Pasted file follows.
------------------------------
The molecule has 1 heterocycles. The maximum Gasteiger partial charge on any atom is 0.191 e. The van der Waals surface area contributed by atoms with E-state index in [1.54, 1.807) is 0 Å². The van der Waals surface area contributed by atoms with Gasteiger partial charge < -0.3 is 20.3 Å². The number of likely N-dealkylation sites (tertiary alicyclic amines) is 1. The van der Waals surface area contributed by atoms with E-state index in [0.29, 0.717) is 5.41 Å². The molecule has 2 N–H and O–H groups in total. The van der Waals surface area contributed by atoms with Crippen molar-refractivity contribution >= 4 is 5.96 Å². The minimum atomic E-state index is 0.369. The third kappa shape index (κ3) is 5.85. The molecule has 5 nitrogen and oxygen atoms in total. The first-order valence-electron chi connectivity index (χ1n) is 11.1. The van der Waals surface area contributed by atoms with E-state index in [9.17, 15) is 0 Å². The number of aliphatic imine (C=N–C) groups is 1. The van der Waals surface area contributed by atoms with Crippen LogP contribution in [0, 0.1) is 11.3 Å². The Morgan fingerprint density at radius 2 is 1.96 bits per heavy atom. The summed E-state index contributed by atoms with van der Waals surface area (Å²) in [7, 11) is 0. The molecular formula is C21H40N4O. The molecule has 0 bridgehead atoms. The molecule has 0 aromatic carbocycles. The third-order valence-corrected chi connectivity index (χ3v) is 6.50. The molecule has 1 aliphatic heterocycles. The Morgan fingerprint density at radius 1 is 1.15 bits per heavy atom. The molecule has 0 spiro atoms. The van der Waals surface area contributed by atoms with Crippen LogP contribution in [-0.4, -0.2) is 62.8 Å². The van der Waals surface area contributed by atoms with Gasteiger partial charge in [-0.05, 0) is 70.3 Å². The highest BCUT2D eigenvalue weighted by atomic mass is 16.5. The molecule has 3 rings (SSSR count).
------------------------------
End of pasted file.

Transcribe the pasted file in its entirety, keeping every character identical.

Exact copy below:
The molecule has 1 heterocycles. The maximum Gasteiger partial charge on any atom is 0.191 e. The van der Waals surface area contributed by atoms with E-state index in [1.54, 1.807) is 0 Å². The van der Waals surface area contributed by atoms with Gasteiger partial charge < -0.3 is 20.3 Å². The number of likely N-dealkylation sites (tertiary alicyclic amines) is 1. The van der Waals surface area contributed by atoms with E-state index in [0.29, 0.717) is 5.41 Å². The molecule has 2 N–H and O–H groups in total. The van der Waals surface area contributed by atoms with Crippen molar-refractivity contribution >= 4 is 5.96 Å². The minimum atomic E-state index is 0.369. The third kappa shape index (κ3) is 5.85. The molecule has 5 nitrogen and oxygen atoms in total. The first-order valence-electron chi connectivity index (χ1n) is 11.1. The van der Waals surface area contributed by atoms with E-state index in [9.17, 15) is 0 Å². The number of aliphatic imine (C=N–C) groups is 1. The van der Waals surface area contributed by atoms with Crippen LogP contribution in [0, 0.1) is 11.3 Å². The Morgan fingerprint density at radius 2 is 1.96 bits per heavy atom. The summed E-state index contributed by atoms with van der Waals surface area (Å²) in [7, 11) is 0. The molecular formula is C21H40N4O. The molecule has 0 bridgehead atoms. The molecule has 0 aromatic carbocycles. The third-order valence-corrected chi connectivity index (χ3v) is 6.50. The molecule has 1 aliphatic heterocycles. The Morgan fingerprint density at radius 1 is 1.15 bits per heavy atom. The molecule has 0 spiro atoms. The van der Waals surface area contributed by atoms with Crippen LogP contribution in [-0.4, -0.2) is 62.8 Å². The van der Waals surface area contributed by atoms with Gasteiger partial charge in [-0.05, 0) is 70.3 Å². The highest BCUT2D eigenvalue weighted by atomic mass is 16.5. The molecule has 3 rings (SSSR count).